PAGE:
IMWAYR

It's Monday! What Are You Reading

Myra here.

It’s Monday, What are You Reading is a meme hosted by Jen from Teach Mentor Texts and Kellee and Ricki from Unleashing Readers (new host of Monday reading: Kathryn T at Book Date).

#DecolonizeBookshelves2022

For 2022, our reading theme is #DecolonizeBookshelves2022. Essentially, we hope to feature books that fit any of the following criteria:

  1. Postcolonial literature and/or [pre/post] revolutionary stories
  2. Stories by indigenous / first-nation peoples / people of colour
  3. Narratives of survival and healing, exile and migration, displacement and dispossession
  4. Books written or illustrated by people who have been colonized, oppressed, marginalized

Welcome Home [Amazon | Book Depository]

Written by Aimee Reid Illustrated by Rashin Kheiriyeh
Published by Beach Lane Books (2022)
ISBN: 1534438866 (ISBN13: 9781534438866). Borrowed via Overdrive. Book photos taken by me.

I believe this is the first 2022 picturebook I reviewed this year. I borrowed it primarily because I am a fan of Iranian Rashin Kheiriyeh’s art. Her dedication is also bilingual: written in both English and Arabic for parents expecting a baby soon in their home.

The story opens with the mother cradling her baby and positioning the baby snug and tight into the cradle. I love that it isn’t really clear whether the baby is a boy or a girl. There is also a consistency in the coloring scheme throughout, along with the effusive art with the soft colors and muted hues that remain celebratory.

While I am not a fan of rhyming text, there is something soothing in the way the story is written that makes it seem the most appropriate way of narrating this jubilant welcome to a new addition in the family and the community.

I am slightly reminded of Sleeping Beauty with all the fairy godparents sending their wishes – except that there is no pinprick here – just a joyful celebration of a new living and breathing creature being welcomed “to our blossoming lands, to our sheltering care, to our cradling hands.”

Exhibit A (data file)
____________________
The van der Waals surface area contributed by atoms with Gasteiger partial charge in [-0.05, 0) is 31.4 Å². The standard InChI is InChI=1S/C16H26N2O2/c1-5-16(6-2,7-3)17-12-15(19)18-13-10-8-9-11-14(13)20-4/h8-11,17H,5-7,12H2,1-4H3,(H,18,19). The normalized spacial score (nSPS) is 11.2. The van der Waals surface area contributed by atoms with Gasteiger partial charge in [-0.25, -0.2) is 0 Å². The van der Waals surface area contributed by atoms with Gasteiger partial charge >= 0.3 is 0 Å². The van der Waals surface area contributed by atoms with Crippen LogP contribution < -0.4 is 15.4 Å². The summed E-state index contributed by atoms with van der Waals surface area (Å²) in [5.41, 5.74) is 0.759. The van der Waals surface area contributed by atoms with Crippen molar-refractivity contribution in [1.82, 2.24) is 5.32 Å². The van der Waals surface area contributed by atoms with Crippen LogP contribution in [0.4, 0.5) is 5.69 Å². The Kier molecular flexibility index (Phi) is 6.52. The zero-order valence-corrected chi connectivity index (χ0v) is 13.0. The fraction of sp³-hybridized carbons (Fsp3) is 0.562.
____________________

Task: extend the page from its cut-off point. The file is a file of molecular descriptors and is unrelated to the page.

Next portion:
First Laugh, Welcome Baby! by Rose Ann Tahe and Nancy Bo Flood and Jonathan Nelson [Amazon | Book Depository]

Written by Rose Ann Tahe and Nancy Bo Flood Illustrated by Jonathan Nelson
Published by Charlesbridge Publishing (2018)
ISBN: 1580897940 (ISBN13: 9781580897945) Borrowed via Overdrive. Book photos taken by me.

I have been seeing this picturebook shared for awhile now, and was thrilled to find it via Overdrive. The Afterword indicates that there is what is known as The First Laugh Celebration in Navajo or Diné tradition which serves as “a child’s first formal welcome in a family and clans.”

Apparently, each family member is excited to have the honor of being the first person to make the baby laugh because it signifies a special relationship with the child, and the person will have the privilege of hosting the First Laugh Ceremony.

I appreciated how seamlessly the traditional customs and practices are interwoven with the usual daily routines in this family’s everyday life. I also found it amusing that this particular baby seems like a tough sell – his smiles and laugh are pretty hard to come by – reminding me of the trite adage: “A watched pot never boils” as each family member waits avidly for that elusive smile and laugh.